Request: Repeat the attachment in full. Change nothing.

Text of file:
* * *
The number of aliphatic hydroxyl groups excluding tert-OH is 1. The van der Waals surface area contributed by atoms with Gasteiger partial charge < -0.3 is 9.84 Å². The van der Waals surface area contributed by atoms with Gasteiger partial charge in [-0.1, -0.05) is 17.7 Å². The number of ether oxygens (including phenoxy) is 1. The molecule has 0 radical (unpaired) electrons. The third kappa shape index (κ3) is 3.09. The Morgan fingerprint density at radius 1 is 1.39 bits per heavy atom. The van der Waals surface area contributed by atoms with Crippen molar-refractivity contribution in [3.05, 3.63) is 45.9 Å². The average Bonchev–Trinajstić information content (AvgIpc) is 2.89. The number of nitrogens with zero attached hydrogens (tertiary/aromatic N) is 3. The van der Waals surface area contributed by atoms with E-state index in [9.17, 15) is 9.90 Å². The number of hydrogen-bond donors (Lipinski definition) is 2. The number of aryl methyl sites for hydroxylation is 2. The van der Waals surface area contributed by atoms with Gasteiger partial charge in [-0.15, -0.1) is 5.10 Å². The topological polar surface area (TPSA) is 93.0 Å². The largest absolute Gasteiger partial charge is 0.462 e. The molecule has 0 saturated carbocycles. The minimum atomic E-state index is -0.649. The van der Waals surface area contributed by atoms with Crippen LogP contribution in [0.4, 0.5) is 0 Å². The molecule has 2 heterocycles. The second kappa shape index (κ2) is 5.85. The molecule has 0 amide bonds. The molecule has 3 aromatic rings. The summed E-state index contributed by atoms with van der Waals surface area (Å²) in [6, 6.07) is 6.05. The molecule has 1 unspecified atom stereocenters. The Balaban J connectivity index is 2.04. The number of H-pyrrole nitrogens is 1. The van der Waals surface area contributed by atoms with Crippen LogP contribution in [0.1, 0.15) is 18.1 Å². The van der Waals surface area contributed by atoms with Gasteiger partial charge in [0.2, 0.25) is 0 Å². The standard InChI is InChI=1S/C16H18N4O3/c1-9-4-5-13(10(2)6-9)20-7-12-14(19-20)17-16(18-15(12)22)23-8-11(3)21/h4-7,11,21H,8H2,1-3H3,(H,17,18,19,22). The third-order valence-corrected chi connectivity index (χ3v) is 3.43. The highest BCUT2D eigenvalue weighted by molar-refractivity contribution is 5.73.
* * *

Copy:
The number of aliphatic hydroxyl groups excluding tert-OH is 1. The van der Waals surface area contributed by atoms with Gasteiger partial charge < -0.3 is 9.84 Å². The van der Waals surface area contributed by atoms with Gasteiger partial charge in [-0.1, -0.05) is 17.7 Å². The number of ether oxygens (including phenoxy) is 1. The molecule has 0 radical (unpaired) electrons. The third kappa shape index (κ3) is 3.09. The Morgan fingerprint density at radius 1 is 1.39 bits per heavy atom. The van der Waals surface area contributed by atoms with Crippen molar-refractivity contribution in [3.05, 3.63) is 45.9 Å². The average Bonchev–Trinajstić information content (AvgIpc) is 2.89. The number of nitrogens with zero attached hydrogens (tertiary/aromatic N) is 3. The van der Waals surface area contributed by atoms with E-state index in [9.17, 15) is 9.90 Å². The number of hydrogen-bond donors (Lipinski definition) is 2. The number of aryl methyl sites for hydroxylation is 2. The van der Waals surface area contributed by atoms with Gasteiger partial charge in [-0.15, -0.1) is 5.10 Å². The topological polar surface area (TPSA) is 93.0 Å². The largest absolute Gasteiger partial charge is 0.462 e. The molecule has 0 saturated carbocycles. The minimum atomic E-state index is -0.649. The van der Waals surface area contributed by atoms with Crippen LogP contribution in [0.4, 0.5) is 0 Å². The molecule has 2 heterocycles. The second kappa shape index (κ2) is 5.85. The molecule has 0 amide bonds. The molecule has 3 aromatic rings. The summed E-state index contributed by atoms with van der Waals surface area (Å²) in [6, 6.07) is 6.05. The molecule has 1 unspecified atom stereocenters. The Balaban J connectivity index is 2.04. The number of H-pyrrole nitrogens is 1. The van der Waals surface area contributed by atoms with Crippen LogP contribution in [0.1, 0.15) is 18.1 Å². The van der Waals surface area contributed by atoms with Gasteiger partial charge in [0.2, 0.25) is 0 Å². The standard InChI is InChI=1S/C16H18N4O3/c1-9-4-5-13(10(2)6-9)20-7-12-14(19-20)17-16(18-15(12)22)23-8-11(3)21/h4-7,11,21H,8H2,1-3H3,(H,17,18,19,22). The third-order valence-corrected chi connectivity index (χ3v) is 3.43. The highest BCUT2D eigenvalue weighted by molar-refractivity contribution is 5.73.